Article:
These elections have also exposed the lie that is presenting Vox as anti-establishment or as a force against the system. Nothing is further from reality. Vox is an organization that defends the capitalist order and the reactionary tradition of the Spanish bourgeoisie, its state apparatus and its totalitarian tendencies. The workers know this and have acted accordingly.

Pedro Sánchez has all the options available to form a government and have a parliamentary majority to back him up. In these conditions, seeking a pact with Ciudadanos would be political suicide. There will be pressure in this sense from Ibex 35 and the CEOE, from the European Union and the great international speculators, that much is obvious. But a government of that kind — one that would apply a harsh neoliberal economic program and, in the field of the national question, would be the prisoner of insolvable contradictions — could only face a wide opposition in the streets.

Pedro Sánchez has now a larger credibility than a year ago when he won the impeachment vote against Rajoy. But credibility, in a situation as volatile and polarized as the current one, can disappear quickly. The possibility of closing an agreement for a pact with Podemos is on the table. But that pact can take different forms: it can go from a coalition government to a pact of support for the legislature, passing through specific agreements in Parliament to ensure governance.

Pablo Iglesias has shown an enormous disposition to enter the government of Sánchez, and seems willing to pay any price for that. But it isn’t as clear if the socialist apparatus wants to include him. A single-colored government of the PSOE with the firm support of the MPs of Podemos, and supported by specific pacts with the PNV, ERC and Bildu — similar to the PS in Portugal supported by the Bloco de Esquerda and the Communist Party — may be another of the possibilities. Something like this would also give some room for Pedro Sánchez to get rid of many of the promises made during the campaign.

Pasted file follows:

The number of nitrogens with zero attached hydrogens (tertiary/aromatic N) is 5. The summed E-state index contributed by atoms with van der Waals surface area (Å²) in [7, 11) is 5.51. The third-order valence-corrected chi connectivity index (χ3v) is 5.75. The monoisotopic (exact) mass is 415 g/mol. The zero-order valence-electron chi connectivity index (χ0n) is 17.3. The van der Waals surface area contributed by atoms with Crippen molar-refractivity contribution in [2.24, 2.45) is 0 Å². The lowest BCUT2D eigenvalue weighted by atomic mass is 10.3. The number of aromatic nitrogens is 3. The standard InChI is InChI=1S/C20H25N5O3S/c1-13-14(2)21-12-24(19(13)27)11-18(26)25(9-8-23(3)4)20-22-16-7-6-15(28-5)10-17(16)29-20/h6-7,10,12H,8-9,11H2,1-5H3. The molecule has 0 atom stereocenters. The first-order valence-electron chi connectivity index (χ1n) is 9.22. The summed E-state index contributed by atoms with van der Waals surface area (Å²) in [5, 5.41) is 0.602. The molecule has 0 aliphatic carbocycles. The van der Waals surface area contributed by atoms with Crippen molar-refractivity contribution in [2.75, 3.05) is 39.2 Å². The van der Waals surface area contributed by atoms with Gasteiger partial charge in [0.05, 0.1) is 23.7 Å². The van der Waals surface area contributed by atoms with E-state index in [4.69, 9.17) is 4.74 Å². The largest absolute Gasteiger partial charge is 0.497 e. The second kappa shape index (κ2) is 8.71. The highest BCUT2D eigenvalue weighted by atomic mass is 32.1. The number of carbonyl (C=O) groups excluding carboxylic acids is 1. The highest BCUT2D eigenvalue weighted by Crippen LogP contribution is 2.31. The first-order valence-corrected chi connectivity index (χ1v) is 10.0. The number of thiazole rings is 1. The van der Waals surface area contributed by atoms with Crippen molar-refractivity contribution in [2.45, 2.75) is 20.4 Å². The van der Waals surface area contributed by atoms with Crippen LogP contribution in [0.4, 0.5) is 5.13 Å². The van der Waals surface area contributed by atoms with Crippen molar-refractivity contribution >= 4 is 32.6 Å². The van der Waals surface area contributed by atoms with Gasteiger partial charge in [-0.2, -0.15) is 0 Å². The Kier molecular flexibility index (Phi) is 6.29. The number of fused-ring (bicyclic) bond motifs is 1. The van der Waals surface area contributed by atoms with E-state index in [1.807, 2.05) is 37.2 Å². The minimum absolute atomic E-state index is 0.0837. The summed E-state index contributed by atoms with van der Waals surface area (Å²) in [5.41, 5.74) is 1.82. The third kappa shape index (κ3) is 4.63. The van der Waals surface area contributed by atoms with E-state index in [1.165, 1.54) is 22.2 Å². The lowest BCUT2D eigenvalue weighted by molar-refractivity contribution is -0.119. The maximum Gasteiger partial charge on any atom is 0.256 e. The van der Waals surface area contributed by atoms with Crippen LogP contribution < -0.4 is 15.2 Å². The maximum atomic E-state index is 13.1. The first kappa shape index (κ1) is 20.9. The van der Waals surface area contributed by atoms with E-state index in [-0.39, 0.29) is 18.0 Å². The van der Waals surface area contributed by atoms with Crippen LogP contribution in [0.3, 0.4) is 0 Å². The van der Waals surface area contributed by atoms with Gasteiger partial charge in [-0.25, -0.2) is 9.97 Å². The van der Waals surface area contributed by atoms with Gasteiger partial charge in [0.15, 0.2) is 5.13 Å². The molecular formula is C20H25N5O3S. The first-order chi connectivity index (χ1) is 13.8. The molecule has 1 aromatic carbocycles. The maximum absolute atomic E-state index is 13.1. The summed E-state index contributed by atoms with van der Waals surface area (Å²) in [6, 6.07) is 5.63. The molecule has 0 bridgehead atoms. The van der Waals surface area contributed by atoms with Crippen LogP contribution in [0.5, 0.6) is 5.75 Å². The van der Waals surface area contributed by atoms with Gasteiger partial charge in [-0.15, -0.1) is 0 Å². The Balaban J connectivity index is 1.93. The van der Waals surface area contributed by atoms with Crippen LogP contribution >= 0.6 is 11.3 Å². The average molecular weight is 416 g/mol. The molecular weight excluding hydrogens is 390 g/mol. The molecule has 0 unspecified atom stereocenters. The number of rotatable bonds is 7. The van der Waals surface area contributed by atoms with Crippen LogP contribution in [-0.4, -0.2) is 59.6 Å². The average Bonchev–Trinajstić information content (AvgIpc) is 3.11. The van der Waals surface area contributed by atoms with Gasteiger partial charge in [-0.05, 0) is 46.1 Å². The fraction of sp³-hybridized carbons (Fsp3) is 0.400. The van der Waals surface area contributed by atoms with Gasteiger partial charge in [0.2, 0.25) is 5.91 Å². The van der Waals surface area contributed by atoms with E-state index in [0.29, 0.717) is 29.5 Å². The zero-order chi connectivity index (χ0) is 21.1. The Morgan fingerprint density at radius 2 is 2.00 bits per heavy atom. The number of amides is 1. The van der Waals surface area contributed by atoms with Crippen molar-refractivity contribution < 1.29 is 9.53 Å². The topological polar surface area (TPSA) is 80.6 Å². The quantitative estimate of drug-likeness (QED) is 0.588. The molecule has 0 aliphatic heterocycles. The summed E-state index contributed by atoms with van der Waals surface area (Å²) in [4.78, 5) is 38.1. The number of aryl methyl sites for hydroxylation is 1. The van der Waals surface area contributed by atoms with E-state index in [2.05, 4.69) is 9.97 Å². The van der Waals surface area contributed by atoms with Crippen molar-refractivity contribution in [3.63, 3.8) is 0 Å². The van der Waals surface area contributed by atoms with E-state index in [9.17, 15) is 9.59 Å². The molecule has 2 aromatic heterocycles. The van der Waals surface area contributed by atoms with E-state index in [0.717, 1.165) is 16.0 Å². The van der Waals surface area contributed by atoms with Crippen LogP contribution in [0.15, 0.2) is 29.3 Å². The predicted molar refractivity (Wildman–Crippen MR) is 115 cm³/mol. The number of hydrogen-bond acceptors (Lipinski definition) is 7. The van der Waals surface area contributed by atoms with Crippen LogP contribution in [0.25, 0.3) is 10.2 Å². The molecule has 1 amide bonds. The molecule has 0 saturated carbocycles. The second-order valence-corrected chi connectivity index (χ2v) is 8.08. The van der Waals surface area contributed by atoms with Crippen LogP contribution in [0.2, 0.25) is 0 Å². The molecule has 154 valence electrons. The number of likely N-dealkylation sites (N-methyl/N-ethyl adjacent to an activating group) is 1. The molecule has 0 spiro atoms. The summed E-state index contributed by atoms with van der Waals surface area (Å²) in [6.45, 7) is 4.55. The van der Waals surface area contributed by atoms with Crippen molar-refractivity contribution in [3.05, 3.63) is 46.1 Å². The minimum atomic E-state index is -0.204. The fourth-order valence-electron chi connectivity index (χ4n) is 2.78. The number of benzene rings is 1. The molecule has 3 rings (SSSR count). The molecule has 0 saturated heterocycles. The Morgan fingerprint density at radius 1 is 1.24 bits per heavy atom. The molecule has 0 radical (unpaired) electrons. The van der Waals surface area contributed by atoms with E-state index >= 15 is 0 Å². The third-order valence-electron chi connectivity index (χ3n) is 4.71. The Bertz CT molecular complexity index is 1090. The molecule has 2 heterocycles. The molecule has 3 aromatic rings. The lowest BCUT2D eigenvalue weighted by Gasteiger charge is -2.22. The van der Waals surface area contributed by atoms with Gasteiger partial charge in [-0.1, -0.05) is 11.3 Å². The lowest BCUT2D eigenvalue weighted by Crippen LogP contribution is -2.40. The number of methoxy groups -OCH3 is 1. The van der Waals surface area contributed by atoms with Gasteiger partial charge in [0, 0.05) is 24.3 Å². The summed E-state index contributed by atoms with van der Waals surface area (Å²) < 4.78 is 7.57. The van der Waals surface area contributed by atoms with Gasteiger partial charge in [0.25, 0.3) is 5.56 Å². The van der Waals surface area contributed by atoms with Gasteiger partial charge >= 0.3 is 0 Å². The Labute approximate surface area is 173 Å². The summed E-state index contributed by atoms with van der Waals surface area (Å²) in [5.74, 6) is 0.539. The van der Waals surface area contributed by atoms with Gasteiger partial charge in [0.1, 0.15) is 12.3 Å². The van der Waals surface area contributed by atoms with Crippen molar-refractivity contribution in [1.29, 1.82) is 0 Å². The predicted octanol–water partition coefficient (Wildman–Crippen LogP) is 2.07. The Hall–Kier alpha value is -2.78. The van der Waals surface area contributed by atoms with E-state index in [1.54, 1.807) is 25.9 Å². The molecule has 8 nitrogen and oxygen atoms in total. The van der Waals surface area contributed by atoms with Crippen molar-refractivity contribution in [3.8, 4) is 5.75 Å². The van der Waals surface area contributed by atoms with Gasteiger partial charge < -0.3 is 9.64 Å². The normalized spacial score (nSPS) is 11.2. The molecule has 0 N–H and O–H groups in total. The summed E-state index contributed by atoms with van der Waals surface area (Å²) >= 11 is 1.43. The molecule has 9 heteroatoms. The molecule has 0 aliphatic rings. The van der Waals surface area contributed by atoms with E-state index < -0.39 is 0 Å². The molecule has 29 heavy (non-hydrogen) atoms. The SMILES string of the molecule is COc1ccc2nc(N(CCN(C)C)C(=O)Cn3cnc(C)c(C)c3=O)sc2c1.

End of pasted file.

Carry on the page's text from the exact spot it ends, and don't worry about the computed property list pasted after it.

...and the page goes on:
The new executive of Pedro Sánchez, whatever combination he chooses, will be faced with major challenges. In the Catalan question, it has to deal with the next sentence of the Supreme Court, and face a mass movement that today is stronger and won’t renounce to self-determination and the Catalan republic. In the social and economic field, it will face the pressures from bosses, banks and the EU to accelerate counter-reforms in a horizon of recession.

Sanchez would prefer political stability, but he won’t have it. He’ll be harassed by the right, who will not give truce to his government. On the other hand, the social base of the left that has boosted this victory will give the government a reasonable time to wait and see how it responds to the demands we have tenaciously put forward for years. But everything has a limit and no blank check has been handed. The electoral result has made it clear that we don’t want the PP, nor Cs, nor Vox in La Moncloa, but it will be difficult for us to swallow any more cuts, inequality and poverty.

The experience of these last years has shown that it is not possible to govern for two masters simultaneously. It’s either government for the capitalists, the bankers, the great powers that support the 78 regime, or government for the workers and their families, the unemployed, the youth suffering from the lack of a decent life, the pensioners, the people of Catalonia who fight for the republic and their legitimate right to decide, women beaten by inequality and violence, the oppressed and the exploited raising a socialist program to transform society.

Deep social changes are achieved through confrontation with the great economic and political powers, organization and struggle. We have defeated the right in these elections, but we must proceed with the massive mobilization and build a combative left, with strong roots in the workers' movement and the class unions, in schools and in the social movements.

It's time for struggle and organization!

Join Izquierda Revolucionaria!

* All the data in this article is from when 99.99% of the votes were counted.

Leer en castellano

¡Derrota estrepitosa de la derecha! ¡Ahora continuar la lucha para barrer los recortes y defender los derechos democráticos!